Different philosophers took this proposal to imply different things.
Some advocated a wholesale scrapping of our ordinary language descriptions of mental states, such that, down the road, people might develop a whole new (and vastly more accurate) vocabulary to describe their own and others' states of mind.
Perhaps the weakest were those of the epistemological variety.
It has been claimed, for example, that because people have had (and still have) knowledge of specific mental states while remaining ignorant as to the physical states with which they are correlated, the former could not possibly be identical with the latter.
According to Smart (1959), "there is no conceivable experiment which could decide between materialism and epiphenomenalism" (where the latter is understood as a species of dualism); the statement "sensations are brain processes," therefore, is not a straight-out scientific hypothesis, but should be adopted on other grounds.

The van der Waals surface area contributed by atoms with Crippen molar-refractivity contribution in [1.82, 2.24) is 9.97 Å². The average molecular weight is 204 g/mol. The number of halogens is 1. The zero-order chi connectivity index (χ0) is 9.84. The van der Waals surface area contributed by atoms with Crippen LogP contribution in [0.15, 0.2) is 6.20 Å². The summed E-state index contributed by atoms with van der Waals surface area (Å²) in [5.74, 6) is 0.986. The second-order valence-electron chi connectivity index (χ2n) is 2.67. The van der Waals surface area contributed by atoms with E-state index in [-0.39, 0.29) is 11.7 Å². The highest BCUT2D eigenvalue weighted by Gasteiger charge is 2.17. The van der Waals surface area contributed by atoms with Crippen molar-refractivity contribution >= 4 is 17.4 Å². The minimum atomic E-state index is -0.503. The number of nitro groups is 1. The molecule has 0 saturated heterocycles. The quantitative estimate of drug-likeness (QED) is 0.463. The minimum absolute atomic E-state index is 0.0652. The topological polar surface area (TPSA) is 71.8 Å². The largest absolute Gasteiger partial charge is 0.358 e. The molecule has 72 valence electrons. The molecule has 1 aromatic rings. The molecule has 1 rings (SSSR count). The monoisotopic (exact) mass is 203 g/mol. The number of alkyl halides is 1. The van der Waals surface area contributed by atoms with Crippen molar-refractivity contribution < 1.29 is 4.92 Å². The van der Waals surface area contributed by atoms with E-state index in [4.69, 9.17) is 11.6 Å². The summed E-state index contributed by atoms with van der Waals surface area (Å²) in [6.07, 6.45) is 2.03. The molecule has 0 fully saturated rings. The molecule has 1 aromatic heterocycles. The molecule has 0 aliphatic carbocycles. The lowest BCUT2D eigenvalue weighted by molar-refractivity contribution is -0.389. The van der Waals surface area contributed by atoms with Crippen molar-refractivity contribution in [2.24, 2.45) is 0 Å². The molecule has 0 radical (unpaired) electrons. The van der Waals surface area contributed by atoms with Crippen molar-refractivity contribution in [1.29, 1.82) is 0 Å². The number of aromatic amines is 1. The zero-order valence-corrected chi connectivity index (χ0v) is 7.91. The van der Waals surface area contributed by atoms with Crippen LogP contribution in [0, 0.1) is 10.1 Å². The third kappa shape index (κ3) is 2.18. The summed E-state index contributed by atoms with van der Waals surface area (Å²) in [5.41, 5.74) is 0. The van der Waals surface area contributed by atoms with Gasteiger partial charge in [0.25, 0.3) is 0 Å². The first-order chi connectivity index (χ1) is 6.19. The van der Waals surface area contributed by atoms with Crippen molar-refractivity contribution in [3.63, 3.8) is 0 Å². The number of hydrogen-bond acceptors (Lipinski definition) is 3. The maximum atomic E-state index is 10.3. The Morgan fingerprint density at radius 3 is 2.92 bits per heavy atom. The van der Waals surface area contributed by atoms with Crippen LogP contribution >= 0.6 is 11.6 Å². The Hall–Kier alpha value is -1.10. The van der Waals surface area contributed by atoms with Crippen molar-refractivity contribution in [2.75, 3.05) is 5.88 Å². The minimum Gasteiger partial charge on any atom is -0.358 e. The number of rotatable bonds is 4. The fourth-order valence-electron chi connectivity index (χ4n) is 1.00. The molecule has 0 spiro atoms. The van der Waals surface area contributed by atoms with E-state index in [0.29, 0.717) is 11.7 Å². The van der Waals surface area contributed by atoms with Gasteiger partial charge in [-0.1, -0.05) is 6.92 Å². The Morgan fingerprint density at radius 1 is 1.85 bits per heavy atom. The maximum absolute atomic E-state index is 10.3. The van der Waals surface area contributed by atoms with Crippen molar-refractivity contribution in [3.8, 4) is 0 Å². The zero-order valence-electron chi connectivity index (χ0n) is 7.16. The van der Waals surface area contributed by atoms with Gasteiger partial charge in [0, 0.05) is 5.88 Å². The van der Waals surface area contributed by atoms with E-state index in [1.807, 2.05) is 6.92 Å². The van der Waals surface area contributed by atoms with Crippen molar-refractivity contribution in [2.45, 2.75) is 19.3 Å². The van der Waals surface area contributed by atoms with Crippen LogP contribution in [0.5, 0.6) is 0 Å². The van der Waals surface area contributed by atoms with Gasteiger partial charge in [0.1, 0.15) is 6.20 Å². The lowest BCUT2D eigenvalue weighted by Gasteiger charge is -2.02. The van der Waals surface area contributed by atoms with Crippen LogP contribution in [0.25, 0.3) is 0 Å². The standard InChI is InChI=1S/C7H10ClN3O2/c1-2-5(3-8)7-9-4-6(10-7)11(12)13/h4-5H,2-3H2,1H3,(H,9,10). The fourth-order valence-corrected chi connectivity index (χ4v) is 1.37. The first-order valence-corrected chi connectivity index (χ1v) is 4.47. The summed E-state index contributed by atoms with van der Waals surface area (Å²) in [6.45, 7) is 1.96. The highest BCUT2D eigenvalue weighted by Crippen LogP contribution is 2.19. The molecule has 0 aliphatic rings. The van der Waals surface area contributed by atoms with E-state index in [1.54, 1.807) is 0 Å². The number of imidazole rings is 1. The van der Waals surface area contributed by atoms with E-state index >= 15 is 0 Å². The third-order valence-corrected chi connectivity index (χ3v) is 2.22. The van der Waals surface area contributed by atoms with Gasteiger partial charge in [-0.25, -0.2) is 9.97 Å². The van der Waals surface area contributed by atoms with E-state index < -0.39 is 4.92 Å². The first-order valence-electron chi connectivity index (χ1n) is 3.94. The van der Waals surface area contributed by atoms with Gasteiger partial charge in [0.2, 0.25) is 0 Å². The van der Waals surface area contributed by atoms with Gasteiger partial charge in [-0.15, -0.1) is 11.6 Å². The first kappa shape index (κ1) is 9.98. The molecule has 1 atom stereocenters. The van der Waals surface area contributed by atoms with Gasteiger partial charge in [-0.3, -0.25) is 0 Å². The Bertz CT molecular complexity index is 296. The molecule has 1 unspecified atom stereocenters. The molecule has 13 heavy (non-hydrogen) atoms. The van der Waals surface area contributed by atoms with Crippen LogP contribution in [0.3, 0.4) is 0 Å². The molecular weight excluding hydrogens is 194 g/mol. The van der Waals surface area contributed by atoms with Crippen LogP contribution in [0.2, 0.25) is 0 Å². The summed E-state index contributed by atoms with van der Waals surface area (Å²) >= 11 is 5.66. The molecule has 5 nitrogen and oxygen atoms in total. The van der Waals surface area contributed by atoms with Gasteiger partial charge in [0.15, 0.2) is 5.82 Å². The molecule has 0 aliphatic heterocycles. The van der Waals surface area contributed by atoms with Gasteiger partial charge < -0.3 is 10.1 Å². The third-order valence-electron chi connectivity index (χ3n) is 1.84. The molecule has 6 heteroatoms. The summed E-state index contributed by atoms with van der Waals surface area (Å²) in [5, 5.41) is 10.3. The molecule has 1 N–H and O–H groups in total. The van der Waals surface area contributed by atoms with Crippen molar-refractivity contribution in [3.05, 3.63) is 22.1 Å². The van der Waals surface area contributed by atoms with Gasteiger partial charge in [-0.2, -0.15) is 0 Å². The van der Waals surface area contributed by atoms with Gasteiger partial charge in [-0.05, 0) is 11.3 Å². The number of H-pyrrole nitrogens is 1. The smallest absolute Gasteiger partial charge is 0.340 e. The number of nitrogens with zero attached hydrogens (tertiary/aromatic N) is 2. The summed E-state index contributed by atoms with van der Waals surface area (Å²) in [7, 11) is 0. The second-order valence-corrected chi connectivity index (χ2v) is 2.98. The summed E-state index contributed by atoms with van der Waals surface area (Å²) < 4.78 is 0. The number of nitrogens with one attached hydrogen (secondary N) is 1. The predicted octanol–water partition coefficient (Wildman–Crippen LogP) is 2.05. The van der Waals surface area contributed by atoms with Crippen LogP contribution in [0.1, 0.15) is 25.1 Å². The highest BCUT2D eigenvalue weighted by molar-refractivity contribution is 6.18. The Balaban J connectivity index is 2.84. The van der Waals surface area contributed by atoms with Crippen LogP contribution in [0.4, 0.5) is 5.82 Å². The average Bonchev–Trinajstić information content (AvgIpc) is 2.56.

Occam's razor is cited in support of the claim that, even if the brain-process theory and dualism are equally consistent with the (empirical) facts, the former has an edge in virtue of its simplicity and explanatory utility.This still left the problem of explaining introspective reports in terms of brain processes, since these reports (for example, of a green after-image) typically make reference to entities which do not fit with the physicalist picture (there is nothing green in the brain, for example). "I see a green after-image") into what he described, following Gilbert Ryle, as "topic-neutral" language (roughly, "There is something going on which is like what is going on when I have my eyes open, am awake, and there is something green illuminated in front of me").To solve this problem, Place called attention to the "phenomenological fallacy"—the mistaken assumption that one's introspective observations report "the actual state of affairs in some mysterious internal environment." All that the Mind-Brain Identity theorist need do to adequately explain a subject's introspective observation, according to Place, is show that the brain process causing the subject to describe his experience in this particular way is the kind of process which occurs when there is actually something in the environment corresponding to his description. Where Smart diverged from Place was in the explanation he gave for adopting the thesis that sensations are processes in the brain. Over the years, numerous objections have been levied against Type Identity, ranging from epistemological complaints to charges of Leibniz's Law violations to Hilary Putnam's famous pronouncement that mental states are in fact capable of being "multiply realized." Defenders of Type Identity have come up with two basic strategies in response to Putnam's claim: they restrict type identity claims to Place accepted the Logical Behaviorists' dispositional analysis of cognitive and volitional concepts. But it was not until David Armstrong made the radical claim that mental states (including intentional ones) are identical with physical states, that philosophers of mind divided themselves into camps over the issue.Occam's razor also plays a role in the version of Mind-Brain Type Identity developed by Feigl (in fact, Smart claimed to have been influenced by Feigl as well as by Place).On the epiphenomenalist picture, in addition to the normal physical laws of cause and effect there are psychophysical laws positing mental effects which do not by themselves function as causes for any observable behavior.The fact that Smart himself now holds that all mental states are brain states (of course, the reverse need not be true), testifies to the influence of Armstrong's theory.Besides the so-called "translation" versions of Mind-Brain Type Identity advanced by Place, Smart, and Armstrong, according to which our mental concepts are first supposed to be translated into topic-neutral language, and the related version put forward by Feigl, there are also "disappearance" (or "replacement") versions.As initially outlined by Paul Feyerabend (1963), this kind of Identity Theory actually favors doing away with our present mental concepts.The primary motivation for such a radical proposal is as follows: logically representing the identity relation between mental states and physical states by means of biconditional "bridge laws" (e.g., something is a pain if and only if it's a c-fiber excitation) not only implies that mental states have physical features; "it also seems to imply (if read from the right to the left) that some physical events..non-physical features." In order to avoid this apparent dualism of properties, Feyerabend stressed the incompatibility of our mental concepts with empirical discoveries (including projected ones), and proposed a of our existent mental terms.